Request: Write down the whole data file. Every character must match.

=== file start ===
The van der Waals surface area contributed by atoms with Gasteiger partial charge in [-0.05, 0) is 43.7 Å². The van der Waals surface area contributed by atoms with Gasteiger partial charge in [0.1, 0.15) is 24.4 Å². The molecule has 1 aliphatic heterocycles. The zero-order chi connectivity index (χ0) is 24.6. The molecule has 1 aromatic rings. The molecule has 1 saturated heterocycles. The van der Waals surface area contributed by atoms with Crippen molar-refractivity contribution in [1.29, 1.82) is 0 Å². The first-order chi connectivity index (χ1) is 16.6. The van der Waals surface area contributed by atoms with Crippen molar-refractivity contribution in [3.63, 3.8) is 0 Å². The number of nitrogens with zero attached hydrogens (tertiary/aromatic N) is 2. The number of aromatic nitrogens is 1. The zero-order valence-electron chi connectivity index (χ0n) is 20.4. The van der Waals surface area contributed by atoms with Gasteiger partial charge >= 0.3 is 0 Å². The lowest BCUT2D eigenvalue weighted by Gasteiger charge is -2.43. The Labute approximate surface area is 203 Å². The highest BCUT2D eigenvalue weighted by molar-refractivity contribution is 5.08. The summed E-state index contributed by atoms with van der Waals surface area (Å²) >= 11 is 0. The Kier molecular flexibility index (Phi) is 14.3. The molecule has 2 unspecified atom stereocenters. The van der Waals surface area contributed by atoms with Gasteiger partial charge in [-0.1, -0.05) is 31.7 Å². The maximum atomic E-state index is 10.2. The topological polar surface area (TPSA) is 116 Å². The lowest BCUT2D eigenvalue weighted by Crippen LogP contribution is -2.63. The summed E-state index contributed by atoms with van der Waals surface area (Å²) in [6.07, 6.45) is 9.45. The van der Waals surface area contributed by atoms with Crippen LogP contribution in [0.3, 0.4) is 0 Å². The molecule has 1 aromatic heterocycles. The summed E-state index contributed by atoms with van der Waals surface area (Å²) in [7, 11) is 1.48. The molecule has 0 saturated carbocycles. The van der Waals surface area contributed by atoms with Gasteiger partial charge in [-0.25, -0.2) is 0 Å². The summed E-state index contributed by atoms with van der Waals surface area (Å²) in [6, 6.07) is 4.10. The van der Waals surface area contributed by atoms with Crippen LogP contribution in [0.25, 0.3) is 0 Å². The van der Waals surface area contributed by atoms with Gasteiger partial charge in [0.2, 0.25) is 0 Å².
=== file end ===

The van der Waals surface area contributed by atoms with Gasteiger partial charge in [-0.05, 0) is 43.7 Å². The van der Waals surface area contributed by atoms with Gasteiger partial charge in [0.1, 0.15) is 24.4 Å². The molecule has 1 aliphatic heterocycles. The zero-order chi connectivity index (χ0) is 24.6. The molecule has 1 aromatic rings. The molecule has 1 saturated heterocycles. The van der Waals surface area contributed by atoms with Crippen molar-refractivity contribution in [1.29, 1.82) is 0 Å². The first-order chi connectivity index (χ1) is 16.6. The van der Waals surface area contributed by atoms with Crippen molar-refractivity contribution in [3.63, 3.8) is 0 Å². The number of nitrogens with zero attached hydrogens (tertiary/aromatic N) is 2. The number of aromatic nitrogens is 1. The zero-order valence-electron chi connectivity index (χ0n) is 20.4. The van der Waals surface area contributed by atoms with Gasteiger partial charge >= 0.3 is 0 Å². The lowest BCUT2D eigenvalue weighted by Gasteiger charge is -2.43. The Labute approximate surface area is 203 Å². The highest BCUT2D eigenvalue weighted by molar-refractivity contribution is 5.08. The summed E-state index contributed by atoms with van der Waals surface area (Å²) >= 11 is 0. The Kier molecular flexibility index (Phi) is 14.3. The molecule has 2 unspecified atom stereocenters. The van der Waals surface area contributed by atoms with Gasteiger partial charge in [-0.1, -0.05) is 31.7 Å². The maximum atomic E-state index is 10.2. The topological polar surface area (TPSA) is 116 Å². The lowest BCUT2D eigenvalue weighted by Crippen LogP contribution is -2.63. The summed E-state index contributed by atoms with van der Waals surface area (Å²) in [6.07, 6.45) is 9.45. The van der Waals surface area contributed by atoms with Crippen LogP contribution in [0.3, 0.4) is 0 Å². The molecule has 1 aromatic heterocycles. The summed E-state index contributed by atoms with van der Waals surface area (Å²) in [7, 11) is 1.48. The molecule has 0 saturated carbocycles. The van der Waals surface area contributed by atoms with Gasteiger partial charge in [-0.25, -0.2) is 0 Å². The summed E-state index contributed by atoms with van der Waals surface area (Å²) in [6, 6.07) is 4.10. The van der Waals surface area contributed by atoms with Crippen LogP contribution in [0.25, 0.3) is 0 Å². The van der Waals surface area contributed by atoms with Gasteiger partial charge in [0.2, 0.25) is 0 Å².